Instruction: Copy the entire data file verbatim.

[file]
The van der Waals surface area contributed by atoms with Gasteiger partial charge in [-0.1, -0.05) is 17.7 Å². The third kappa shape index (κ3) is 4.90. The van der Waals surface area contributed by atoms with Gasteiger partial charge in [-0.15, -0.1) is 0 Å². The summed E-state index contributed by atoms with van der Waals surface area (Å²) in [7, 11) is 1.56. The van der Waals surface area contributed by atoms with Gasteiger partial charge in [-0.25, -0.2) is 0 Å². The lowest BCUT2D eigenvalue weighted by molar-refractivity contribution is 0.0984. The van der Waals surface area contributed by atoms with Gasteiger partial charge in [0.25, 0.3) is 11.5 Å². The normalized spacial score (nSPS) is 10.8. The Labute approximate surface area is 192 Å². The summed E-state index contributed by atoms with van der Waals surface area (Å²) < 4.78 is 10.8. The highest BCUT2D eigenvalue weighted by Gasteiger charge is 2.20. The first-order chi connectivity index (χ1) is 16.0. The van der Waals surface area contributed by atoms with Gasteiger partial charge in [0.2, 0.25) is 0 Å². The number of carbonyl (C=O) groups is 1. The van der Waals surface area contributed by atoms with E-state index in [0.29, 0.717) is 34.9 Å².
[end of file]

The van der Waals surface area contributed by atoms with Gasteiger partial charge in [-0.1, -0.05) is 17.7 Å². The third kappa shape index (κ3) is 4.90. The van der Waals surface area contributed by atoms with Gasteiger partial charge in [-0.15, -0.1) is 0 Å². The summed E-state index contributed by atoms with van der Waals surface area (Å²) in [7, 11) is 1.56. The van der Waals surface area contributed by atoms with Gasteiger partial charge in [-0.25, -0.2) is 0 Å². The lowest BCUT2D eigenvalue weighted by molar-refractivity contribution is 0.0984. The van der Waals surface area contributed by atoms with Gasteiger partial charge in [0.25, 0.3) is 11.5 Å². The normalized spacial score (nSPS) is 10.8. The Labute approximate surface area is 192 Å². The summed E-state index contributed by atoms with van der Waals surface area (Å²) < 4.78 is 10.8. The highest BCUT2D eigenvalue weighted by Gasteiger charge is 2.20. The first-order chi connectivity index (χ1) is 16.0. The van der Waals surface area contributed by atoms with Gasteiger partial charge in [0.2, 0.25) is 0 Å². The number of carbonyl (C=O) groups is 1. The van der Waals surface area contributed by atoms with E-state index in [0.29, 0.717) is 34.9 Å².